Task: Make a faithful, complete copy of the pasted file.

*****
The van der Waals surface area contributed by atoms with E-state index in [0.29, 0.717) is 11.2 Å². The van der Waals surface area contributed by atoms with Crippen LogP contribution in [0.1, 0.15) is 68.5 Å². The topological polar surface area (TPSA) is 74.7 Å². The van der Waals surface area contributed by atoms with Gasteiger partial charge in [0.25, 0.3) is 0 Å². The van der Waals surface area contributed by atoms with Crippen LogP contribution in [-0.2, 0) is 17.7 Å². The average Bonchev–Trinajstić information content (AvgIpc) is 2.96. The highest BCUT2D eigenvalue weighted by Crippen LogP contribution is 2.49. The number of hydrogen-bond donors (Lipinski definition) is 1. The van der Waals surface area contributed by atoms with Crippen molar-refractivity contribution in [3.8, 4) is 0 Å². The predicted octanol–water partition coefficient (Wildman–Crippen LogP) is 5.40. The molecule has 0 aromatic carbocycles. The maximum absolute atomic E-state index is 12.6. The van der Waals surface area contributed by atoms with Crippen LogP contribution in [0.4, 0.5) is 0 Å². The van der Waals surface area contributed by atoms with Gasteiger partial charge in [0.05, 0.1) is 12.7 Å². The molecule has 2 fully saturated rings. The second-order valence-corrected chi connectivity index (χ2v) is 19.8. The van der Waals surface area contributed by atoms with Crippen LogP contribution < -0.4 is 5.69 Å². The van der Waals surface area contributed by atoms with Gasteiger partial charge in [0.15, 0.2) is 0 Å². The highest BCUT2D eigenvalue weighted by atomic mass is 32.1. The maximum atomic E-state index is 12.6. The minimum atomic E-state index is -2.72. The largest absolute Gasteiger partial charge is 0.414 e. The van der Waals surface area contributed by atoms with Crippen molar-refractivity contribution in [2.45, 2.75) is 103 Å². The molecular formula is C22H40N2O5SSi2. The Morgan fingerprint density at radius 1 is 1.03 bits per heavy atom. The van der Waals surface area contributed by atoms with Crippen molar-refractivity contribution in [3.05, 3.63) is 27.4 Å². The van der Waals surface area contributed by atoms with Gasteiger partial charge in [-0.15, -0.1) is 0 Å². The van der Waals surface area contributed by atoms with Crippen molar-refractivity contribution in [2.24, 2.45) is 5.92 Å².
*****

The van der Waals surface area contributed by atoms with E-state index in [0.29, 0.717) is 11.2 Å². The van der Waals surface area contributed by atoms with Crippen LogP contribution in [0.1, 0.15) is 68.5 Å². The topological polar surface area (TPSA) is 74.7 Å². The van der Waals surface area contributed by atoms with Gasteiger partial charge in [0.25, 0.3) is 0 Å². The van der Waals surface area contributed by atoms with Crippen LogP contribution in [-0.2, 0) is 17.7 Å². The average Bonchev–Trinajstić information content (AvgIpc) is 2.96. The highest BCUT2D eigenvalue weighted by Crippen LogP contribution is 2.49. The number of hydrogen-bond donors (Lipinski definition) is 1. The van der Waals surface area contributed by atoms with Crippen molar-refractivity contribution in [3.8, 4) is 0 Å². The predicted octanol–water partition coefficient (Wildman–Crippen LogP) is 5.40. The molecule has 0 aromatic carbocycles. The maximum absolute atomic E-state index is 12.6. The van der Waals surface area contributed by atoms with Crippen LogP contribution in [0.4, 0.5) is 0 Å². The van der Waals surface area contributed by atoms with Gasteiger partial charge in [0.05, 0.1) is 12.7 Å². The molecule has 2 fully saturated rings. The second-order valence-corrected chi connectivity index (χ2v) is 19.8. The van der Waals surface area contributed by atoms with Crippen LogP contribution < -0.4 is 5.69 Å². The van der Waals surface area contributed by atoms with Gasteiger partial charge in [0.15, 0.2) is 0 Å². The highest BCUT2D eigenvalue weighted by atomic mass is 32.1. The maximum atomic E-state index is 12.6. The minimum atomic E-state index is -2.72. The largest absolute Gasteiger partial charge is 0.414 e. The van der Waals surface area contributed by atoms with Crippen molar-refractivity contribution in [2.45, 2.75) is 103 Å². The molecular formula is C22H40N2O5SSi2. The Morgan fingerprint density at radius 1 is 1.03 bits per heavy atom. The van der Waals surface area contributed by atoms with Crippen molar-refractivity contribution in [3.05, 3.63) is 27.4 Å². The van der Waals surface area contributed by atoms with Gasteiger partial charge in [-0.15, -0.1) is 0 Å². The van der Waals surface area contributed by atoms with Crippen molar-refractivity contribution in [2.24, 2.45) is 5.92 Å².